Germany isn’t a small town. I’m reading Steven Bach’s biography of Leni Riefenstahl, and he paints Germany as this nation of pluralism and there’s an impression that it’s been like that ten years before the time frame of the  movie. The country’s a literate, Protestant nation, so anyone had access to any information and opinion in the spectrum. It would possibly be more conservative in the rural areas, but they couldn’t have had a bigger influence on urban politics. What ‘happened in this country,’ in my understanding, was that somebody eliminated diversity and unified the national voice. I feel as if Michael Haneke’s film doesn’t really allow for this difference and therefore misses the bigger picture. If you don’t agree with me on that, at least agree with me that dictatorships don’t all happen because of a country’s citizens. The movie certainly gives that notion that everyone willingly lets someone pull their strings that makes them do horrific crimes.

Besides, Western critics and audiences overuse ‘film as national metaphor’ as the measuring stick in watching foreign films that it’s a bit infuriating that Haneke will actually take that bait and make a movie for that purpose.

However, I can’t say that Haneke’s worldview is totally wrong. No matter what you think of it, he makes his argument as effective in first screening. Individuals have awful pasts, and the contemporary understanding of what’s ‘good’ is to not let past injuries affect us and be nice to other people. Besides, a criminal gets more derision as he reveals either say, a bad upbringing or racial persecution. However, ironically, we’re human.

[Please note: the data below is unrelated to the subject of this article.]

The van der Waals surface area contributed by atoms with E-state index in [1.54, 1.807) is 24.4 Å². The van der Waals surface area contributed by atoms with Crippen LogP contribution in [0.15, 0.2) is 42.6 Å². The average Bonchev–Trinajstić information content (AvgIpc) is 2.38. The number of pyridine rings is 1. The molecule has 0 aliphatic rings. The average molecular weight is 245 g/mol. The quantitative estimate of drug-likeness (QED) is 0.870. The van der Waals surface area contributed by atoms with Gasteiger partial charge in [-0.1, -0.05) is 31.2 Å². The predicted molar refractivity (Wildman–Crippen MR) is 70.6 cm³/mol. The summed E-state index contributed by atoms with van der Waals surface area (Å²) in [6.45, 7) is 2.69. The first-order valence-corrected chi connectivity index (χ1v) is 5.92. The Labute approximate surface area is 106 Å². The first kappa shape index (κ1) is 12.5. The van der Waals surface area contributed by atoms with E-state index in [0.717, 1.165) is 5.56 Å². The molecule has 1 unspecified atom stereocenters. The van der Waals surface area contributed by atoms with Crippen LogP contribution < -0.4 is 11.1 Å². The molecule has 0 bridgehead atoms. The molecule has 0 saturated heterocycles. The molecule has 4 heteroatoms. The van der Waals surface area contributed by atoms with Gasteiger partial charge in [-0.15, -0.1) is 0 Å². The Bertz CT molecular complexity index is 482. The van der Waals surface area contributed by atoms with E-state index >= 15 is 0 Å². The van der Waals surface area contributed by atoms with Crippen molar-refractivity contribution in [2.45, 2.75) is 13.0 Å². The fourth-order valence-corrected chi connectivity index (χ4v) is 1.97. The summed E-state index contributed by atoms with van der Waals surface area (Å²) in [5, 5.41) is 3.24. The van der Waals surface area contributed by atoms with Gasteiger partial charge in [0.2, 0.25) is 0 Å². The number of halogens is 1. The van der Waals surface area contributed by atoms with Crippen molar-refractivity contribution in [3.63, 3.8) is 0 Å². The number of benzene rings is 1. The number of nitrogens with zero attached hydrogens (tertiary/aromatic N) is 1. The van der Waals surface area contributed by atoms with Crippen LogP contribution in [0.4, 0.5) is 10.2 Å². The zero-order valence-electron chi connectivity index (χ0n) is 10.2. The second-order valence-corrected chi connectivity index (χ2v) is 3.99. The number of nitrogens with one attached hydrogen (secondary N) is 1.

Cruelty is a virus, in the words of David Edelstein, and its effects can manifest in different ways. First, that the victim will treat their parents’ cruelty as a badge of discipline, proudly handed down like an heirloom. I get the ‘you kids get it easy’ thing, those adults dissociate themselves with the abuse they received. We see that in the movie too, with the typical ‘this hurts me more than it hurts you’ punishments.

The second possibility is that some of the younger characters might forget about what’s been down to them and will do acts of cruelty without knowing its source. The children don’t know what they’re capable of and they’re bettering their parents in the worst way possible. This period piece shows the horrific and hints at its effect. “Code Inconnu,” set in contemporary Europe, shows the same soupcons of cruelty inflicted from one person to the other. “Funny Games” and “Cache” prove how terrible acts are already being performed in the contemporary era. But if the children 1910’s Germany would bring what they brought decades later, who knows what our generation is capable of?

Lastly, why is the teacher as a young man (Christian Friedel) not in on what’s going on?

I’m probably one of the few people who likes the pacing and narrative arc of the film. Plot point, another plot point, then nothing happens, then another plot point. Coming into the film I was expecting a big denouement but Haneke didn’t give that to his audience. It’s the same thing with history. We, I believe, try to shape a series of events into narrative. The books teach us of a big war and the peace that’s supposed to come after. However, events in any given time are just as horrific, climactic or anticlimactic as the next. Look at the 1970’s, 9/11, G20. In a time of gimmicky endings, the most shocking and refreshing ending is revealing that the movie is simply a documentation of certain events that happen to a person or group. The best narrative arc is no arc.